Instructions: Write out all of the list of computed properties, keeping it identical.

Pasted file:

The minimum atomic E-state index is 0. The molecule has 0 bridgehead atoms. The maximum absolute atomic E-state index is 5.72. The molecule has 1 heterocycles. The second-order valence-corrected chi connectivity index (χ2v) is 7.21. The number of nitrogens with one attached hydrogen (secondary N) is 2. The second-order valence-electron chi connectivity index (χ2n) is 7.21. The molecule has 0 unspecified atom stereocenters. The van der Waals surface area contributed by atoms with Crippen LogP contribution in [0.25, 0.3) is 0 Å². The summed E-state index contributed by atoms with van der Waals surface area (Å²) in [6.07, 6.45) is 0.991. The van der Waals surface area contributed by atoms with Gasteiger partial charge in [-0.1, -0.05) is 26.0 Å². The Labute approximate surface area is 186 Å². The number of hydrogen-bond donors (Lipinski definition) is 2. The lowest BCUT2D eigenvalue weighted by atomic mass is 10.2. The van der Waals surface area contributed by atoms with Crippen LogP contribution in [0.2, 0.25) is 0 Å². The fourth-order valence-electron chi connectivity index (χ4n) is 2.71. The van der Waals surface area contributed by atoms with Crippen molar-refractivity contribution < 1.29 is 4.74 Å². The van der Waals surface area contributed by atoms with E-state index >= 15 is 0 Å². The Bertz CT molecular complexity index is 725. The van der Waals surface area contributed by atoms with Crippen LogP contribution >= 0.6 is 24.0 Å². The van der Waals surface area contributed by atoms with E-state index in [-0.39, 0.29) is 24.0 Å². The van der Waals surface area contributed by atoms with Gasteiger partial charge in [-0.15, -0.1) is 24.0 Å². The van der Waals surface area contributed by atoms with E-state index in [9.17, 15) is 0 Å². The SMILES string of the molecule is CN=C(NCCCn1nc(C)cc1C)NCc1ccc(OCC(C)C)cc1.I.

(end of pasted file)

The minimum atomic E-state index is 0. The molecule has 0 bridgehead atoms. The maximum absolute atomic E-state index is 5.72. The molecule has 1 heterocycles. The second-order valence-corrected chi connectivity index (χ2v) is 7.21. The number of nitrogens with one attached hydrogen (secondary N) is 2. The second-order valence-electron chi connectivity index (χ2n) is 7.21. The molecule has 0 unspecified atom stereocenters. The van der Waals surface area contributed by atoms with Crippen LogP contribution in [0.25, 0.3) is 0 Å². The summed E-state index contributed by atoms with van der Waals surface area (Å²) in [6.07, 6.45) is 0.991. The van der Waals surface area contributed by atoms with Gasteiger partial charge in [-0.1, -0.05) is 26.0 Å². The Labute approximate surface area is 186 Å². The number of hydrogen-bond donors (Lipinski definition) is 2. The lowest BCUT2D eigenvalue weighted by atomic mass is 10.2. The van der Waals surface area contributed by atoms with Crippen LogP contribution in [0.2, 0.25) is 0 Å². The fourth-order valence-electron chi connectivity index (χ4n) is 2.71. The van der Waals surface area contributed by atoms with Crippen molar-refractivity contribution < 1.29 is 4.74 Å². The van der Waals surface area contributed by atoms with E-state index >= 15 is 0 Å². The Bertz CT molecular complexity index is 725. The van der Waals surface area contributed by atoms with Crippen LogP contribution >= 0.6 is 24.0 Å². The van der Waals surface area contributed by atoms with E-state index in [-0.39, 0.29) is 24.0 Å². The van der Waals surface area contributed by atoms with Gasteiger partial charge in [-0.15, -0.1) is 24.0 Å². The van der Waals surface area contributed by atoms with E-state index in [9.17, 15) is 0 Å². The SMILES string of the molecule is CN=C(NCCCn1nc(C)cc1C)NCc1ccc(OCC(C)C)cc1.I.